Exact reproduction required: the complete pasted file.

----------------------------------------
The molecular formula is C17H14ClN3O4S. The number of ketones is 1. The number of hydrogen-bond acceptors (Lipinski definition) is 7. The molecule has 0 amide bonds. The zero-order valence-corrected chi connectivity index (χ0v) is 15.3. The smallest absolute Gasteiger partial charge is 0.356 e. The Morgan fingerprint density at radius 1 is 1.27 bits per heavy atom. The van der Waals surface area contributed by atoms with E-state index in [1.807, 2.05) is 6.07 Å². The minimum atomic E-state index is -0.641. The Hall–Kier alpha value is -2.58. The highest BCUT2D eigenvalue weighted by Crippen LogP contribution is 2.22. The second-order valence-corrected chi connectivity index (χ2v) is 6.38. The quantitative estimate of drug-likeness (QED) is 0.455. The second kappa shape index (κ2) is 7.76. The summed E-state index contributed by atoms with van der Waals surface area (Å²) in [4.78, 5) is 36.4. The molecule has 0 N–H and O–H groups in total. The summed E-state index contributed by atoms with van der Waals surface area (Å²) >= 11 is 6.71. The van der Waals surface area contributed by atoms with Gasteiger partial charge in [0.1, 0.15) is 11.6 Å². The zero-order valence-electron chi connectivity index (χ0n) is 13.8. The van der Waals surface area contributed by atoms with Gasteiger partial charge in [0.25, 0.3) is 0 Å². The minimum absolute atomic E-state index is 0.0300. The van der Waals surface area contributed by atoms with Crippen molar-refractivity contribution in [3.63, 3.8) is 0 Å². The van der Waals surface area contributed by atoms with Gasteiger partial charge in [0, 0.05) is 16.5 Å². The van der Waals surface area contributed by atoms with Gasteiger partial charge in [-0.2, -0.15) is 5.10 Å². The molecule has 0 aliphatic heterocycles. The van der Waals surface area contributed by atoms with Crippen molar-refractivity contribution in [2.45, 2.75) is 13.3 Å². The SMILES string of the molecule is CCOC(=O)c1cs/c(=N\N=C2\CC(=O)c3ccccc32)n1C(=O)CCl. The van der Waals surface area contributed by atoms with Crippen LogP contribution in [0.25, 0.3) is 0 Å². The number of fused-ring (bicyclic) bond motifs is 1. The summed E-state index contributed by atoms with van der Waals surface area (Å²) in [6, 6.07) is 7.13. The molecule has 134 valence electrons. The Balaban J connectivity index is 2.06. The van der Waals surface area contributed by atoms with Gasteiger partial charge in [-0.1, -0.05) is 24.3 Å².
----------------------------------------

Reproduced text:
The molecular formula is C17H14ClN3O4S. The number of ketones is 1. The number of hydrogen-bond acceptors (Lipinski definition) is 7. The molecule has 0 amide bonds. The zero-order valence-corrected chi connectivity index (χ0v) is 15.3. The smallest absolute Gasteiger partial charge is 0.356 e. The Morgan fingerprint density at radius 1 is 1.27 bits per heavy atom. The van der Waals surface area contributed by atoms with E-state index in [1.807, 2.05) is 6.07 Å². The minimum atomic E-state index is -0.641. The Hall–Kier alpha value is -2.58. The highest BCUT2D eigenvalue weighted by Crippen LogP contribution is 2.22. The second-order valence-corrected chi connectivity index (χ2v) is 6.38. The quantitative estimate of drug-likeness (QED) is 0.455. The second kappa shape index (κ2) is 7.76. The summed E-state index contributed by atoms with van der Waals surface area (Å²) in [4.78, 5) is 36.4. The molecule has 0 N–H and O–H groups in total. The summed E-state index contributed by atoms with van der Waals surface area (Å²) >= 11 is 6.71. The van der Waals surface area contributed by atoms with Gasteiger partial charge in [0.1, 0.15) is 11.6 Å². The zero-order valence-electron chi connectivity index (χ0n) is 13.8. The van der Waals surface area contributed by atoms with Gasteiger partial charge in [0.25, 0.3) is 0 Å². The minimum absolute atomic E-state index is 0.0300. The van der Waals surface area contributed by atoms with Crippen molar-refractivity contribution in [3.63, 3.8) is 0 Å². The van der Waals surface area contributed by atoms with Gasteiger partial charge in [0, 0.05) is 16.5 Å². The van der Waals surface area contributed by atoms with Gasteiger partial charge in [-0.2, -0.15) is 5.10 Å². The molecule has 0 aliphatic heterocycles. The van der Waals surface area contributed by atoms with Crippen molar-refractivity contribution in [2.45, 2.75) is 13.3 Å². The SMILES string of the molecule is CCOC(=O)c1cs/c(=N\N=C2\CC(=O)c3ccccc32)n1C(=O)CCl. The van der Waals surface area contributed by atoms with Crippen LogP contribution in [0.25, 0.3) is 0 Å². The number of fused-ring (bicyclic) bond motifs is 1. The summed E-state index contributed by atoms with van der Waals surface area (Å²) in [6, 6.07) is 7.13. The molecule has 134 valence electrons. The Balaban J connectivity index is 2.06. The van der Waals surface area contributed by atoms with Gasteiger partial charge in [-0.1, -0.05) is 24.3 Å².